Think about your last achievement at work. How many people contributed to your success, directly or indirectly? Whether it was your colleagues providing feedback, your family giving advice over dinner, or a friend sharing expertise on a specific topic, it is likely that several people played a role in your project, making it a collaborative effort.

In schools, similarly, pupils work together on activities and learning tasks. This is called collaborative learning. A subtype of collaborative learning is peer tutoring, in which students teach each other during group work. The Education Endowment Foundation (EEF) has identified collaborative learning and peer tutoring as low-cost, beneficial learning strategies.

Why are these methods so beneficial? Collaborative learning, unlike hierarchical interactions between teacher and student, allows for more dynamic interactions as students alternate between the roles of tutor and tutee.

Let’s take the perspective of the tutor first. To explain a task, the student needs to break it down into smaller steps and show exactly what the tutee needs to do, and in what order. To solve an addition problem, for example, the student needs to know how to align numbers on a piece of paper, which numbers to add first, what to do with carried digits, and how to check the final results. This requires planning and organisation on the part of the tutor, who has to retrieve information learned in class, elaborate on that information, make connections between different ideas, and consider how what has been learned applies to a concrete problem.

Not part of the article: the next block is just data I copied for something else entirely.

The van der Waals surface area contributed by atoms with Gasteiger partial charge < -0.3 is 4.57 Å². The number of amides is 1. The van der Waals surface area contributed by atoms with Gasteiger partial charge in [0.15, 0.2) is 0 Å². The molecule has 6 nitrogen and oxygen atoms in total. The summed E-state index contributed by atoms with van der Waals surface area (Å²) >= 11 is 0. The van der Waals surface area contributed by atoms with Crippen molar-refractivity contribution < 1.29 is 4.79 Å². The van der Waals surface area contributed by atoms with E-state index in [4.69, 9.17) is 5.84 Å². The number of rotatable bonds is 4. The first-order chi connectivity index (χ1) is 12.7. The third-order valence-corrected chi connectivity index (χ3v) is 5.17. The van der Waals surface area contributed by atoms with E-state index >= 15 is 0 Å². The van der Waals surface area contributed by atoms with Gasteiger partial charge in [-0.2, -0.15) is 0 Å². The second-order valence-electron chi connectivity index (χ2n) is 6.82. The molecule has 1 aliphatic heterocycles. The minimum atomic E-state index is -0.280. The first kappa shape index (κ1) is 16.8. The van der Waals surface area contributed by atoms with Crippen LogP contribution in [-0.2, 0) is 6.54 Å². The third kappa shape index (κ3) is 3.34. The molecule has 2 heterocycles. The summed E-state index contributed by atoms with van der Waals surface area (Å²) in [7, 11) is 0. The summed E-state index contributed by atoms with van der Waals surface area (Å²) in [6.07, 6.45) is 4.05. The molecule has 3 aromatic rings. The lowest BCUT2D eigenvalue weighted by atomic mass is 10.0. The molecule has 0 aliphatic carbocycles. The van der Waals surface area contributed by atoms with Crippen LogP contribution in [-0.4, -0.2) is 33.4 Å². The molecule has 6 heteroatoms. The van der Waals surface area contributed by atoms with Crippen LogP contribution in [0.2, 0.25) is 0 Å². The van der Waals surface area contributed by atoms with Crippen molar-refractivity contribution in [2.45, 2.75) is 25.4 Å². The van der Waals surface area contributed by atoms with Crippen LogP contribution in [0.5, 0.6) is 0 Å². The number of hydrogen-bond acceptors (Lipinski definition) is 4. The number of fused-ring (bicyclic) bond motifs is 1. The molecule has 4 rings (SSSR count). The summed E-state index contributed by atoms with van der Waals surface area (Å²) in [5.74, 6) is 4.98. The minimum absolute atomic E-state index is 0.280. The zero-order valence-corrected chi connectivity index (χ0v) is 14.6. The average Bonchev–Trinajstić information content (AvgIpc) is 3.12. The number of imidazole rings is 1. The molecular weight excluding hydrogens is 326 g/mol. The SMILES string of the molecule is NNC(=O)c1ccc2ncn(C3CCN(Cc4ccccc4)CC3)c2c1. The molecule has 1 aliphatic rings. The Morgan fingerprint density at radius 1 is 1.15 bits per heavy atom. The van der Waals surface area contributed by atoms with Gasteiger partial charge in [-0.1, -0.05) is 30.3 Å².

All of this stimulates metacognition – the capacity of pupils to think about their own learning. Metacognition is another learning strategy that is low-cost and highly efficient, according to the EEF.

For their part, tutees benefit from receiving information from a peer who is likely to be able to put herself in their shoes. They may feel more comfortable asking questions to a fellow student rather than the teacher, and can build on previous interactions to develop a positive and motivating learning partnership.

What conditions are required for collaborative learning to be successful? First, students must be able to communicate without one person dominating another and without competition; this is more likely to be successful between friends. Second, the students should be matched in terms of ability – tutors should be only slightly more advanced, so that they can relate to the perspective of the tutee. Third, the task must be structured so that students know what is expected of them. Flashcards might be used, for example, with a question on one side and the answer on the other. Learning strategies are explained by the teacher beforehand.

“Collaborative learning will help pupils navigate the wider world, where progress and discoveries are rarely achieved by one person alone.”

Teachers play an important role in ensuring that these conditions are met, by providing appropriate material, suggesting appropriate pairs/groups, and intervening if pupils get off on the wrong track and draw erroneous conclusions. They can scaffold pupils’ metacognition, helping them to explain their learning strategies.

The role of collaborative learning – which can take place not only in a physical environment, but also online – is not to replace “normal teaching” but instead to consolidate learning. By participating in a social community that allows them to share knowledge with their peers over an extended period of time, pupils become aware of how we all depend on each other. The experience of collaborative learning will help them navigate the wider world, where progress and discoveries are rarely achieved by one person alone.

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